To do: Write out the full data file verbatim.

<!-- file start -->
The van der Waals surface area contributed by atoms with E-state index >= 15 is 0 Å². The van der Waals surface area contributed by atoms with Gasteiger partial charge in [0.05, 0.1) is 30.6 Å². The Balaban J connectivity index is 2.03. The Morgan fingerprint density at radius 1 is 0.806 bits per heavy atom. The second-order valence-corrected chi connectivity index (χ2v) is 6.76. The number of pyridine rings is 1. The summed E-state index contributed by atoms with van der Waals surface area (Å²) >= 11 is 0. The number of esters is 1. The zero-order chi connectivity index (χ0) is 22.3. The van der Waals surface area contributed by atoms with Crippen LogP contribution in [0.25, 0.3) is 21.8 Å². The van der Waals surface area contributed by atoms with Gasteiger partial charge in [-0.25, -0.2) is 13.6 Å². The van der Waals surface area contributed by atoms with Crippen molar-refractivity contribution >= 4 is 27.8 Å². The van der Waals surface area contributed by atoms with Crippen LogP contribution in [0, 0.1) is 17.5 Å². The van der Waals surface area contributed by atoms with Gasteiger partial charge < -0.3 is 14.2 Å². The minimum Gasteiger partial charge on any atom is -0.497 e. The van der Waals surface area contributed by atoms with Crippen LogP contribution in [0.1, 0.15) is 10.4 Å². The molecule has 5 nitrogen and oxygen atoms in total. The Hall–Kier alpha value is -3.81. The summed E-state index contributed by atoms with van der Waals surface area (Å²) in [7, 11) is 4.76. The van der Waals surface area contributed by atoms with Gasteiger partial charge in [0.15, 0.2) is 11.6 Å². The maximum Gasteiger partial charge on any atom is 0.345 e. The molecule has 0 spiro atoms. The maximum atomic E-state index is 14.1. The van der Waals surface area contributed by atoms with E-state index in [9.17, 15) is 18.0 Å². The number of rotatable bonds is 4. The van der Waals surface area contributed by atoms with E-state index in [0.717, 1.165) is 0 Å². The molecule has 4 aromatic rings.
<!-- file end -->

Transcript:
The van der Waals surface area contributed by atoms with E-state index >= 15 is 0 Å². The van der Waals surface area contributed by atoms with Gasteiger partial charge in [0.05, 0.1) is 30.6 Å². The Balaban J connectivity index is 2.03. The Morgan fingerprint density at radius 1 is 0.806 bits per heavy atom. The second-order valence-corrected chi connectivity index (χ2v) is 6.76. The number of pyridine rings is 1. The summed E-state index contributed by atoms with van der Waals surface area (Å²) >= 11 is 0. The number of esters is 1. The zero-order chi connectivity index (χ0) is 22.3. The van der Waals surface area contributed by atoms with Crippen LogP contribution in [0.25, 0.3) is 21.8 Å². The van der Waals surface area contributed by atoms with Gasteiger partial charge in [-0.25, -0.2) is 13.6 Å². The van der Waals surface area contributed by atoms with Crippen molar-refractivity contribution >= 4 is 27.8 Å². The van der Waals surface area contributed by atoms with Crippen LogP contribution in [0, 0.1) is 17.5 Å². The van der Waals surface area contributed by atoms with Gasteiger partial charge < -0.3 is 14.2 Å². The minimum Gasteiger partial charge on any atom is -0.497 e. The van der Waals surface area contributed by atoms with Crippen LogP contribution in [0.1, 0.15) is 10.4 Å². The molecule has 5 nitrogen and oxygen atoms in total. The Hall–Kier alpha value is -3.81. The summed E-state index contributed by atoms with van der Waals surface area (Å²) in [7, 11) is 4.76. The van der Waals surface area contributed by atoms with Gasteiger partial charge in [0.15, 0.2) is 11.6 Å². The maximum Gasteiger partial charge on any atom is 0.345 e. The molecule has 0 spiro atoms. The maximum atomic E-state index is 14.1. The van der Waals surface area contributed by atoms with E-state index in [9.17, 15) is 18.0 Å². The number of rotatable bonds is 4. The van der Waals surface area contributed by atoms with E-state index in [0.717, 1.165) is 0 Å². The molecule has 4 aromatic rings.